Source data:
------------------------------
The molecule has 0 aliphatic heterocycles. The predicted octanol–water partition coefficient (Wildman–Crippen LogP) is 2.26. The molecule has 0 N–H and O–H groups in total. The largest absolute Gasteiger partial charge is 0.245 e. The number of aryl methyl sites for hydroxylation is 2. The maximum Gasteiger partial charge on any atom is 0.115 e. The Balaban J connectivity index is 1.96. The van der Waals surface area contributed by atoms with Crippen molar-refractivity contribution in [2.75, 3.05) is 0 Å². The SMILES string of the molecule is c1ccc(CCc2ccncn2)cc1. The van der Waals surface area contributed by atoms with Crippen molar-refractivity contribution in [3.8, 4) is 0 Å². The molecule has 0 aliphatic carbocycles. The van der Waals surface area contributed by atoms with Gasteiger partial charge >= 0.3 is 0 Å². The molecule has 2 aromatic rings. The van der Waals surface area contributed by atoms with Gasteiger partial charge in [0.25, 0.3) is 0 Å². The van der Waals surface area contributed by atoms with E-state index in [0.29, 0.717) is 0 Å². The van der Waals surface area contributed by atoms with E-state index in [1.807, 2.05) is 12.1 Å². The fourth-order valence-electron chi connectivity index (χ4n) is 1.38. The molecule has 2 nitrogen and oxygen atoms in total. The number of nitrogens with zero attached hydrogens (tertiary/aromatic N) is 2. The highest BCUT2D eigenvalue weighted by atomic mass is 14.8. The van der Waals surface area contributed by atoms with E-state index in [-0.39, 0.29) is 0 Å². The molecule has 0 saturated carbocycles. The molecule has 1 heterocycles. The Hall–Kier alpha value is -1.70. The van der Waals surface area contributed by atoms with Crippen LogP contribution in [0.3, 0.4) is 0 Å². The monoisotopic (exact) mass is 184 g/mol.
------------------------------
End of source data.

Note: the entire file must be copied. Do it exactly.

The molecule has 0 aliphatic heterocycles. The predicted octanol–water partition coefficient (Wildman–Crippen LogP) is 2.26. The molecule has 0 N–H and O–H groups in total. The largest absolute Gasteiger partial charge is 0.245 e. The number of aryl methyl sites for hydroxylation is 2. The maximum Gasteiger partial charge on any atom is 0.115 e. The Balaban J connectivity index is 1.96. The van der Waals surface area contributed by atoms with Crippen molar-refractivity contribution in [2.75, 3.05) is 0 Å². The SMILES string of the molecule is c1ccc(CCc2ccncn2)cc1. The van der Waals surface area contributed by atoms with Crippen molar-refractivity contribution in [3.8, 4) is 0 Å². The molecule has 0 aliphatic carbocycles. The van der Waals surface area contributed by atoms with Gasteiger partial charge >= 0.3 is 0 Å². The molecule has 2 aromatic rings. The van der Waals surface area contributed by atoms with Gasteiger partial charge in [0.25, 0.3) is 0 Å². The van der Waals surface area contributed by atoms with E-state index in [0.29, 0.717) is 0 Å². The van der Waals surface area contributed by atoms with E-state index in [1.807, 2.05) is 12.1 Å². The fourth-order valence-electron chi connectivity index (χ4n) is 1.38. The molecule has 2 nitrogen and oxygen atoms in total. The number of nitrogens with zero attached hydrogens (tertiary/aromatic N) is 2. The highest BCUT2D eigenvalue weighted by atomic mass is 14.8. The van der Waals surface area contributed by atoms with E-state index in [-0.39, 0.29) is 0 Å². The molecule has 0 saturated carbocycles. The molecule has 1 heterocycles. The Hall–Kier alpha value is -1.70. The van der Waals surface area contributed by atoms with Crippen LogP contribution in [0.3, 0.4) is 0 Å². The monoisotopic (exact) mass is 184 g/mol.